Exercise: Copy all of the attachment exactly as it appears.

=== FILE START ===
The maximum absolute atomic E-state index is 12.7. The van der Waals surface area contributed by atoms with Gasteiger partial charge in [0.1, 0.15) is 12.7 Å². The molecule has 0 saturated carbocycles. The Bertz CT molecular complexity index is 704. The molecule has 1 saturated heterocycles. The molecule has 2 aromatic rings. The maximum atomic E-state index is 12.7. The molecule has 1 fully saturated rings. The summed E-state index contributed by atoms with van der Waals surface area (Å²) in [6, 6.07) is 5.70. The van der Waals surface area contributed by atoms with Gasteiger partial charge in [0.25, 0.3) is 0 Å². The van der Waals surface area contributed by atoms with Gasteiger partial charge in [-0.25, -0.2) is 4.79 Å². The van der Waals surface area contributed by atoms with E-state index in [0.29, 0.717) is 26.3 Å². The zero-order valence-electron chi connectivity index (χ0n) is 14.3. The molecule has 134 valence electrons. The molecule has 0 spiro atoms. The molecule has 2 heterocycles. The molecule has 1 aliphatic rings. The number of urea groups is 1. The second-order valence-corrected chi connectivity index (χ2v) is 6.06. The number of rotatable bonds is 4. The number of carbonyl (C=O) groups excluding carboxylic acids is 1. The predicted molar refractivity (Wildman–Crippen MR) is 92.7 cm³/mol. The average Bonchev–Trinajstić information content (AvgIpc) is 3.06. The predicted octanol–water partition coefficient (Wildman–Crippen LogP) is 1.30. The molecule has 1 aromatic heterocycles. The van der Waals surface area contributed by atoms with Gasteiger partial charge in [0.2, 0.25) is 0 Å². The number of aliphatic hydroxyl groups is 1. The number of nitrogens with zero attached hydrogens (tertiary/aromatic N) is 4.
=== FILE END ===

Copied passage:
The maximum absolute atomic E-state index is 12.7. The van der Waals surface area contributed by atoms with Gasteiger partial charge in [0.1, 0.15) is 12.7 Å². The molecule has 0 saturated carbocycles. The Bertz CT molecular complexity index is 704. The molecule has 1 saturated heterocycles. The molecule has 2 aromatic rings. The maximum atomic E-state index is 12.7. The molecule has 1 fully saturated rings. The summed E-state index contributed by atoms with van der Waals surface area (Å²) in [6, 6.07) is 5.70. The van der Waals surface area contributed by atoms with Gasteiger partial charge in [0.25, 0.3) is 0 Å². The van der Waals surface area contributed by atoms with Gasteiger partial charge in [-0.25, -0.2) is 4.79 Å². The van der Waals surface area contributed by atoms with E-state index in [0.29, 0.717) is 26.3 Å². The zero-order valence-electron chi connectivity index (χ0n) is 14.3. The molecule has 134 valence electrons. The molecule has 0 spiro atoms. The molecule has 2 heterocycles. The molecule has 1 aliphatic rings. The number of urea groups is 1. The second-order valence-corrected chi connectivity index (χ2v) is 6.06. The number of rotatable bonds is 4. The number of carbonyl (C=O) groups excluding carboxylic acids is 1. The predicted molar refractivity (Wildman–Crippen MR) is 92.7 cm³/mol. The average Bonchev–Trinajstić information content (AvgIpc) is 3.06. The predicted octanol–water partition coefficient (Wildman–Crippen LogP) is 1.30. The molecule has 1 aromatic heterocycles. The van der Waals surface area contributed by atoms with Gasteiger partial charge in [0.2, 0.25) is 0 Å². The number of aliphatic hydroxyl groups is 1. The number of nitrogens with zero attached hydrogens (tertiary/aromatic N) is 4.